Leading a robotics team to a first place championship? Building a portable and sustainable energy-harvesting device? Creating a personal electronics laboratory? Teaching math and robotics to underprivileged girls? Each of these accomplishments alone blows us away, but would you believe us if we told you one girl completed them all, and then some? Meet Farita Tasnim, the STEM goddess whose extracurricular successes tower over those of most of our parents’. Oh, and btw, she’s 18.
Her Campus: What do you consider your greatest achievement to date?
Farita Tasnim: My most fulfilling achievement was helping to create a lasting engineering empire in my high school robotics team. In ninth grade, I joined FRC Team 4188 at its inception, and since then, my team has been my second family. After a couple years of apprenticeship under the team leaders and our robotics coach, Mr. Luther Richardson, I became captain, and led team 4188 in orchestrating five major achievements: vastly increasing female representation in our robotics team and in science and engineering classes, employing proper engineering team structure through assigning people to integrated process teams to partition and integrate work, ensuring the use of CAD modeling before mechanical construction, securing a grill company to sponsor us and manufacture our robot parts and training younger members of the team in software, electrical, mechanical and systems engineering in order to build a self-sustaining empire.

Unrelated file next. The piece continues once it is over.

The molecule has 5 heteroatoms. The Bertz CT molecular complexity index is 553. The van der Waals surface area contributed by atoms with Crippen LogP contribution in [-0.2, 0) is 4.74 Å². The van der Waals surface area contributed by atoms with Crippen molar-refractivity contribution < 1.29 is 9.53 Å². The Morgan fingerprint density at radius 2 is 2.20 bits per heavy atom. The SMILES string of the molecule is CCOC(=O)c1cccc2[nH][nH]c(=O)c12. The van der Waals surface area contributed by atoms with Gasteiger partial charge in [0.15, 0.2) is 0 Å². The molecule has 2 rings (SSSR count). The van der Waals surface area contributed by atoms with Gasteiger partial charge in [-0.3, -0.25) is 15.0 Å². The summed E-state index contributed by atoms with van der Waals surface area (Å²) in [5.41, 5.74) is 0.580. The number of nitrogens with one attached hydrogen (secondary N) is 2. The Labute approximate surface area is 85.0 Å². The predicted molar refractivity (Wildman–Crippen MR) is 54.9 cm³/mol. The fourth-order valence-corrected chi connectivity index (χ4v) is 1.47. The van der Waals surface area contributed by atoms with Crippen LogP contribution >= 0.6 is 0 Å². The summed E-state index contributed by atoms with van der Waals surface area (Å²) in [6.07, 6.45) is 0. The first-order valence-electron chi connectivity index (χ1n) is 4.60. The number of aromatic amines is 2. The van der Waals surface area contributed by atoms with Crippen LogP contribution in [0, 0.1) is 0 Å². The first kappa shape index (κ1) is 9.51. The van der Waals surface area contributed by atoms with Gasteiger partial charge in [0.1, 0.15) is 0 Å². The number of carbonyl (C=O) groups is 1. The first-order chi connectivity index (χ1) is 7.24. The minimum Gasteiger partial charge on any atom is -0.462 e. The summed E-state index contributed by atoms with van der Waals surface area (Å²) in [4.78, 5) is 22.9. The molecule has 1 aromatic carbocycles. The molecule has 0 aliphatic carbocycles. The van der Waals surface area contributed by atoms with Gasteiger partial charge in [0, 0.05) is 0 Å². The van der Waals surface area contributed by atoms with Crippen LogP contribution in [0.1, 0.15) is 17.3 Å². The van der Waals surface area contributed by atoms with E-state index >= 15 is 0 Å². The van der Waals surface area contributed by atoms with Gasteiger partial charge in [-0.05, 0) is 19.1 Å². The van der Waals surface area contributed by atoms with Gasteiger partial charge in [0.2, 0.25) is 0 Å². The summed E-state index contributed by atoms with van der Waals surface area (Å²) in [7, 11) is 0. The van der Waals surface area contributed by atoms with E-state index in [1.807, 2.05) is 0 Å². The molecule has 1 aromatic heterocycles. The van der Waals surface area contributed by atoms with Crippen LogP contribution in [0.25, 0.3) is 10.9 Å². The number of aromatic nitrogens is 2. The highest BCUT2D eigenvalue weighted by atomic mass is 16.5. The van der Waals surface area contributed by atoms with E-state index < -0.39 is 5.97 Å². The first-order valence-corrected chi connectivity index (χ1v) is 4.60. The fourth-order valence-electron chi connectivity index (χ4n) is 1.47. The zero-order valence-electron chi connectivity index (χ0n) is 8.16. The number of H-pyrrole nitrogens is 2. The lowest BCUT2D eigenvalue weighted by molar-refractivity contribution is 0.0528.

By championing these improvements, I was able to lead my amazingly hardworking team to win first place of more than sixty teams from the Southeast U.S. at the Peachtree Regional for the FIRST Robotics Competition, securing us our second-ever earned spot to World Championships and our first-ever regional winner title. Working together to win it all with my team at Peachtree was one of the most defining experiences in securing my love of STEM.
HC: What was the hardest part of creating your ocean wave energy project?
FT: My portable ocean wave energy harvesting and instrumentation platform required meticulous integration of work in many different fields: circuit design, board layout, CAD modeling, mechanical construction and firmware coding. Achieving this seamless integration was the most challenging, yet also the most enjoyable, part of my project.
In the process of completing this project, I created my own electronics laboratory starting in tenth grade, such that I was able to design, build and program printed circuit boards (PCBs) in my own room. I was also able to gain many skills in various different fields, with heavy emphasis on electrical engineering, allowing me to immerse myself in systems engineering two years before university.
HC: Why has your participation in STEM been so instrumental in your life?
FT: I personally find freedom within STEM. This crucial confluence of fields has allowed me to grow mentally, academically and socially – it was directly involved in my development since I painstakingly read through all the science books I could get my hands on when I was 5-years-old. Passing down the baton and inspiring others is what gives me purpose!